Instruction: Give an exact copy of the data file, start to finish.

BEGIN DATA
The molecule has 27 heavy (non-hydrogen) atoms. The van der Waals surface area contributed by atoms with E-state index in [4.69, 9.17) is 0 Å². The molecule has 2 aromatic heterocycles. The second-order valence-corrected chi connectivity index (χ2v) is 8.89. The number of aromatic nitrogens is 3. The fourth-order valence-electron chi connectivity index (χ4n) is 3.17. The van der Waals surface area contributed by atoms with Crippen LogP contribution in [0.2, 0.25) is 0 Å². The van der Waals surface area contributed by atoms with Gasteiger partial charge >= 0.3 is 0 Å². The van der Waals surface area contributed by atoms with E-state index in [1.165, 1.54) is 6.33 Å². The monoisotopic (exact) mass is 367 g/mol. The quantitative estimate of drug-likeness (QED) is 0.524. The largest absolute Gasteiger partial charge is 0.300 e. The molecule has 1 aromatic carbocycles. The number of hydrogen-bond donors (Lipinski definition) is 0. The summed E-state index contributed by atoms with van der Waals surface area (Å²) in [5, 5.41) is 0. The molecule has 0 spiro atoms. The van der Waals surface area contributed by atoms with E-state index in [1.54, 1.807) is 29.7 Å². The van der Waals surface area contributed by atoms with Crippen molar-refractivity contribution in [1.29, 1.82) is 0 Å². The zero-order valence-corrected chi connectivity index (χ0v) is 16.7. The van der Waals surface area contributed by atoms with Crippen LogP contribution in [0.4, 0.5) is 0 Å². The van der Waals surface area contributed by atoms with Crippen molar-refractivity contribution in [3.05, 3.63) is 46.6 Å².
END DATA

The molecule has 27 heavy (non-hydrogen) atoms. The van der Waals surface area contributed by atoms with E-state index in [4.69, 9.17) is 0 Å². The molecule has 2 aromatic heterocycles. The second-order valence-corrected chi connectivity index (χ2v) is 8.89. The number of aromatic nitrogens is 3. The fourth-order valence-electron chi connectivity index (χ4n) is 3.17. The van der Waals surface area contributed by atoms with Crippen LogP contribution in [0.2, 0.25) is 0 Å². The van der Waals surface area contributed by atoms with Gasteiger partial charge >= 0.3 is 0 Å². The van der Waals surface area contributed by atoms with E-state index in [1.165, 1.54) is 6.33 Å². The monoisotopic (exact) mass is 367 g/mol. The quantitative estimate of drug-likeness (QED) is 0.524. The largest absolute Gasteiger partial charge is 0.300 e. The molecule has 1 aromatic carbocycles. The number of hydrogen-bond donors (Lipinski definition) is 0. The summed E-state index contributed by atoms with van der Waals surface area (Å²) in [5, 5.41) is 0. The molecule has 0 spiro atoms. The van der Waals surface area contributed by atoms with E-state index in [1.54, 1.807) is 29.7 Å². The van der Waals surface area contributed by atoms with Crippen molar-refractivity contribution in [1.29, 1.82) is 0 Å². The zero-order valence-corrected chi connectivity index (χ0v) is 16.7. The van der Waals surface area contributed by atoms with Crippen LogP contribution in [0.4, 0.5) is 0 Å². The van der Waals surface area contributed by atoms with Crippen molar-refractivity contribution in [3.05, 3.63) is 46.6 Å².